Examine yourselves to see whether you are in the faith; test yourselves. Do you not realize that Christ Jesus is in you—unless, of course, you fail the test? – 2 Cor. 13:5
There have been some things on my heart to write about lately, but I’ve been putting it off, mostly because they are so many. But after some recent encounters and experiences, I think that it’s wrong to postpone. But since it’s quite a bit, we’ll do it in parts.
It seems to me that I encounter more and more Christians who lead problematic lives. And by “problematic”, I don’t mean necessarily sinful or laden with trials and hardships (whose isn’t?). And by “problematic” I mean out of syncwith what they should be – faulty, damaged. Problematic.
I noticed it back when I was still in Greece, and when I came to the “Christian-land” UK, it really set the alarms off. And the only reason I can hear the alarms is because once upon a time they rang for me too. I heard them, but it took me a good four years to respond.
A couple of years ago, I was discussing this with someone who ‘d call himself a Christian, and he said, “Well, it’s hard to be inspired, isn’t it?” And it got me thinking: Inspired? Is that what the Christian life runs on? And yet, it’s the cry and lamentation of most of the Church today, certainly in the West: Why is life so unbearably dull and seemingly pointless? It’s like somone’s painted it over with a grey brush and speckled some black to finish it off.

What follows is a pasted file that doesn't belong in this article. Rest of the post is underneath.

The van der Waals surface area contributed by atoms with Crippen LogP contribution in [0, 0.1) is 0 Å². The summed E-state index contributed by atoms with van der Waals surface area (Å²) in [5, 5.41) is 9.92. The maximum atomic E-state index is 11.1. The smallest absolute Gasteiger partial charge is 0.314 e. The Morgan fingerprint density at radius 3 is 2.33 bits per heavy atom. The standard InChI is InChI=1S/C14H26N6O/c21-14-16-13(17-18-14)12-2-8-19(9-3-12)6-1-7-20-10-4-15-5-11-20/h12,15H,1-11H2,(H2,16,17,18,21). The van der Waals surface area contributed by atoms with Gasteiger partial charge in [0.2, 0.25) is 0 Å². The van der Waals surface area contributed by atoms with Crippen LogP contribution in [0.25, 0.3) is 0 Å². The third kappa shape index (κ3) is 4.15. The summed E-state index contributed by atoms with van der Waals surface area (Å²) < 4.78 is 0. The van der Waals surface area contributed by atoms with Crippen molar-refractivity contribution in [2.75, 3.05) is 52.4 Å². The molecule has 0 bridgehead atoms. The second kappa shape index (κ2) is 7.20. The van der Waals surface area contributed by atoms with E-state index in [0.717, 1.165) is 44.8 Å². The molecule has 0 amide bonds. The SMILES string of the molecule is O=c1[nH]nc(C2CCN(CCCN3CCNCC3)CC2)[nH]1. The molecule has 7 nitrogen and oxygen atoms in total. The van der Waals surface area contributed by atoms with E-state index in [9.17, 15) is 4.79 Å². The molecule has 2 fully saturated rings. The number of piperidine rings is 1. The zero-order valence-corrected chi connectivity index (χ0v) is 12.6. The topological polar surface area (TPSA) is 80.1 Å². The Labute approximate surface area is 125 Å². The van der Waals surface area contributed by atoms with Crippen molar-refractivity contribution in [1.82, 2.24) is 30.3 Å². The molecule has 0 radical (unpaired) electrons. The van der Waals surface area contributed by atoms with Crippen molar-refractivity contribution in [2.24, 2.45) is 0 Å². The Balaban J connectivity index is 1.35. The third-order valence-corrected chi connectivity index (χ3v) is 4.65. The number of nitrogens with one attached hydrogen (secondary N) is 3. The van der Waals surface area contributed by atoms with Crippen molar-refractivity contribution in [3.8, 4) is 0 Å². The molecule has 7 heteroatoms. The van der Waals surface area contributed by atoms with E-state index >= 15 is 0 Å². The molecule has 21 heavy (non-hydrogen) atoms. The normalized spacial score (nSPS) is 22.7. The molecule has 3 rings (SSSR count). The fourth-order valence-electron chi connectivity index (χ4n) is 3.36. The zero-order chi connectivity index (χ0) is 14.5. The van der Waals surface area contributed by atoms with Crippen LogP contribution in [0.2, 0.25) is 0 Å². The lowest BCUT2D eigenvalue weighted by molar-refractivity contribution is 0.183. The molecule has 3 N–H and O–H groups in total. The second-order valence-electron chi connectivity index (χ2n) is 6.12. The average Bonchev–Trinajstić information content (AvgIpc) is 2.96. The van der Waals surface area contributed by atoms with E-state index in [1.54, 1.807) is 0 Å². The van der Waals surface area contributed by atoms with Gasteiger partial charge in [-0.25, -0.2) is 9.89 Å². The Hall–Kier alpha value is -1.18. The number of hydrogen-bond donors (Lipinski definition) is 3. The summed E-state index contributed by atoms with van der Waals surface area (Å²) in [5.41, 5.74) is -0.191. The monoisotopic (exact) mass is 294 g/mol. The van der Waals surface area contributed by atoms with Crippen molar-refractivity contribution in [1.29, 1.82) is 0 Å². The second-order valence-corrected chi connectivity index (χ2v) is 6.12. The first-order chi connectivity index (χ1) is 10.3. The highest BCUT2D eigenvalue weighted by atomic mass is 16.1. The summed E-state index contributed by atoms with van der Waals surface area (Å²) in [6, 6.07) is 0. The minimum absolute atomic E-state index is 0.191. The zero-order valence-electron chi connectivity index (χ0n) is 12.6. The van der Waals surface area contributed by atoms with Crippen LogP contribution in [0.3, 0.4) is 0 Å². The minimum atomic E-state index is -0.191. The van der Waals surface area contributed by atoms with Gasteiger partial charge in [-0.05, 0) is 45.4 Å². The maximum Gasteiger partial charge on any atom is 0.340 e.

For the most part, we are bored. Unmotivated. Unenthusiastic. We wallow in apathy, numbness and indifference; so bad that we’ve created our own Christian cynicism to match the world’s: “How are you?” “Y’know, the same. Waiting for God to show me His will”. Or something along those lines. And what’s worse, for many of those wandering souls, God is the last resource they’ll turn to. Cause, deep down, we just don’t believe that old stuff works anymore – if it ever did. Or at least it doesn’t work for us. And today’s wonderfully self-centred, hedonistic and materialistic world won’t exactly argue. It never has.
It’s no secret that two thousand years of abusing the Gospel has resulted in spiritual confusion and death on a genocidal scale. Especially in countries like the UK and the US, people have been so stuffed with the Christian culture, so saturated with Christian paraphernalia (both material and not) and so deceived by fakers, that the whole thing has become to them a laughable, pointless blur. Everyone’s looking for the next big thrill, the next sensation, the next thing to wake them up, to stir them up, to give their foggy life some kind of purpose, of meaning, some fuel to keep them going even if it leads to a head-on collision a couple of miles down the road. And these are people who, if asked, will say that they are Christians.
We live in a culture of more feel and less think. We might know what is right, we might know what the risk is, but still, in the courtroom of our minds, feelings overrule every objection. It seems like everyone’s eager to go up in flames, to just crash and keep going until it’s all gone; it’s a viral nihilism that would scare Zarathustra out of Nietzche. But unfortunately, feelings are like elevators: they go up and down. And any sensible person will tell us that it’s a pretty stupid way to run our life; any wise person will tell us to teach our feelings to follow us and not the other way around.
I hear you: “So what? Everyone feels like that – life’s pretty much the same for all of us.” But here lies the problem: If I am a Christian, I don’t have to go through life like this. I don’t have to spend my days being miserable and confused. My question to you is: just because your tire is flat, do you have to throw the whole car away?